Now it’s time to not turn them into nihilists. (And if you work in environmental communication, chances are you’ll need to focus on this.)

 

As I said earlier, the brain can go into a gridlock if it’s given too much negative information. You need to mix in a spoonful of sugar, to make the medicine go down.

 

The easiest way to understand what this feels like is by remembering an awful day you had recently.

 

 

Your alarm didn’t go off, one of your kids spilled their breakfast all over the floor, your stock fell, it was unbearably warm, and on top of that, a politician did something you worry will sling the global economy into another recession.

 

Feel your heart racing a little bit faster? Maybe your finger’s tense up as you scroll down this post, now reminded of all the other things you have to take care of. Buy a new phone, clean up the house, make sure you have enough money in your bank to withstand a potential economic blow. Oh, maybe there’s even a bill coming up.

 

By now, I’ve lost you.

 

You’re no longer thinking about communication, but about all the things you need to take care of, and all the potential threats out there.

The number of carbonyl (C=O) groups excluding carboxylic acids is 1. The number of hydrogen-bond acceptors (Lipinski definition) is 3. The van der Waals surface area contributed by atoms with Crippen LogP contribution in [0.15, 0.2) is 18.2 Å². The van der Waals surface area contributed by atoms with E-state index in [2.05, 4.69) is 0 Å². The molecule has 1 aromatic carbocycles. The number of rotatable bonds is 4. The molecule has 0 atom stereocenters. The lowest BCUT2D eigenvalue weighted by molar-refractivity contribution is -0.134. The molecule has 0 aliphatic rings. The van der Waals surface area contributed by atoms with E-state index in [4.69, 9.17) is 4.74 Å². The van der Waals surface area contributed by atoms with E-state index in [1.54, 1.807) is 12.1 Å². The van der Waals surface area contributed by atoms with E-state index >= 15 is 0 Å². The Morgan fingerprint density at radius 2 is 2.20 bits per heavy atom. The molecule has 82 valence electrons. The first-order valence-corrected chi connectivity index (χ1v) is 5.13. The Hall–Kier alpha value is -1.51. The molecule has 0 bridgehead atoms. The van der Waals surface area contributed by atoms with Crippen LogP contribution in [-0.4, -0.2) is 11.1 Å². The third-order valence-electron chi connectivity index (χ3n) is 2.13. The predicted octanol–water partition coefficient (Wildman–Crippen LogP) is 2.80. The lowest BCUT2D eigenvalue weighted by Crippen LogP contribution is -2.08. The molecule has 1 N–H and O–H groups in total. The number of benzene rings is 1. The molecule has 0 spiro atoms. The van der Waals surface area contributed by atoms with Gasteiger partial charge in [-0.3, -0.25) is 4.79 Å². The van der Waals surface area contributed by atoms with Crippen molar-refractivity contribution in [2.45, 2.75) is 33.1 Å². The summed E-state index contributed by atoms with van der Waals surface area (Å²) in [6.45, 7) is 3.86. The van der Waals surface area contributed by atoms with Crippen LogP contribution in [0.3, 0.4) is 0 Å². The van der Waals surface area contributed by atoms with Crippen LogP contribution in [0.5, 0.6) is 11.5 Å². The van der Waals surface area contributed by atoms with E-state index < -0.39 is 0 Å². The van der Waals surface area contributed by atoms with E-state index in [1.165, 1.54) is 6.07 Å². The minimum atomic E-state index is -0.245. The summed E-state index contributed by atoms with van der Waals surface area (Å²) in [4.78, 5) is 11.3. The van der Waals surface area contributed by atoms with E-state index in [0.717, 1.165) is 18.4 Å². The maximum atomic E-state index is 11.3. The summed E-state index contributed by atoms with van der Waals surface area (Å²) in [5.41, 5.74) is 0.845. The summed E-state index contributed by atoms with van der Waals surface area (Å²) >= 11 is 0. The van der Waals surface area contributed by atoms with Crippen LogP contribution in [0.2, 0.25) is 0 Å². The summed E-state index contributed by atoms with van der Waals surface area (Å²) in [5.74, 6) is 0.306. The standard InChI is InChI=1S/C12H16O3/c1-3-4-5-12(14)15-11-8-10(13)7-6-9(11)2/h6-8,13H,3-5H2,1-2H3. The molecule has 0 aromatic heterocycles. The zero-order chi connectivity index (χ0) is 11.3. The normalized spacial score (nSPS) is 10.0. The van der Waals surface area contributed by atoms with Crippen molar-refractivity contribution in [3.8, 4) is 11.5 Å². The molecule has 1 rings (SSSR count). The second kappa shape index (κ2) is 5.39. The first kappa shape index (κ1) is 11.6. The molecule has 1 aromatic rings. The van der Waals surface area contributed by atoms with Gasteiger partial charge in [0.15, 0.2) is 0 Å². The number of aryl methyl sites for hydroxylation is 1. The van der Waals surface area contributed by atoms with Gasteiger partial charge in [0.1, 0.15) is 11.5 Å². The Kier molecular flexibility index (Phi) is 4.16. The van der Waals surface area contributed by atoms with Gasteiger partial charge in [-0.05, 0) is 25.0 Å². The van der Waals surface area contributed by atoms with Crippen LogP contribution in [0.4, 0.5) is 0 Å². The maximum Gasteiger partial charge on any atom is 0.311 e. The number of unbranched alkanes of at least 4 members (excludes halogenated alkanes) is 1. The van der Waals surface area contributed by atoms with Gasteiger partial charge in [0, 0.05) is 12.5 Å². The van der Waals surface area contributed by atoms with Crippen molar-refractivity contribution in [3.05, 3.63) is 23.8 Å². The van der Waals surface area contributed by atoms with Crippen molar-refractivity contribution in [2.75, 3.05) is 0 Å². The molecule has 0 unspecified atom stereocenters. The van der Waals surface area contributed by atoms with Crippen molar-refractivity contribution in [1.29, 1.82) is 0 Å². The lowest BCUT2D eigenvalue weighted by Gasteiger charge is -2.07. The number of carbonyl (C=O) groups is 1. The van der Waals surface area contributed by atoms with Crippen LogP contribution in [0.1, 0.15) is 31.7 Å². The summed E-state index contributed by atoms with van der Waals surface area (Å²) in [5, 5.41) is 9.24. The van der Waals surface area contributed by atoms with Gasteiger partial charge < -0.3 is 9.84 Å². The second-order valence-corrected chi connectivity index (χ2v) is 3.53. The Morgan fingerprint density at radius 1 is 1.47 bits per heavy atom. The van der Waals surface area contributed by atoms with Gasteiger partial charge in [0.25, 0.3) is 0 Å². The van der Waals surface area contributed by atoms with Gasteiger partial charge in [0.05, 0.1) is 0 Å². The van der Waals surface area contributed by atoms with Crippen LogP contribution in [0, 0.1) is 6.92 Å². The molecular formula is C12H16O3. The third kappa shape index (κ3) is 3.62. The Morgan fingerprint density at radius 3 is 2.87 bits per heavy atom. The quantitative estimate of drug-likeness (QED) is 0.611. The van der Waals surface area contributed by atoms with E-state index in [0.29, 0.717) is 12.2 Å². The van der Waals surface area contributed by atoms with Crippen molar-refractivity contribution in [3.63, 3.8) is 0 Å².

One thought leads to another, and another, because it’s never just one thing that makes us worry or makes us tense. It’s all the things, combined.

 

Here’s the good news: It’s going to be all right.

 

All the things are real and scary, but they also have real solutions. Doable solutions.

It’s a question of taking one thing at the time, and if you are overwhelmed, filter out the news that seems too big, until you have the mental capacity and tools to start working on them.

Now, the point of this little masochistic exercise was not to get you to hyperventilate for my amusement.

 

 

It was to remind you of what your audience is facing. Every. Day.

We all have stuff that’s stressing us. Some of it we are in control us, and some seem beyond us.

 

But our most significant stressors that the things where we feel we have no agency. And if you don’t believe me, go back to your stressor list and rate the elements on it. I’ll bet you a slice of lemon cheesecake, that you are more stressed about the things that feel out of your control.

SO! What does this mean for communicating the forest fires in Indonesia?

We’re getting back to the spoonful of sugar, to make the medicine go down. And no, you should not be sugar-coating climate change.

 

You have to give your audience agency.

Audience agency in environmental communication

 

Help them act. Give them the option of feeling empowered. Tell them what steps they can take, right now, to act on this.

 

 

It might not make them act, but simply having the option will stop the brain from getting paralyzed.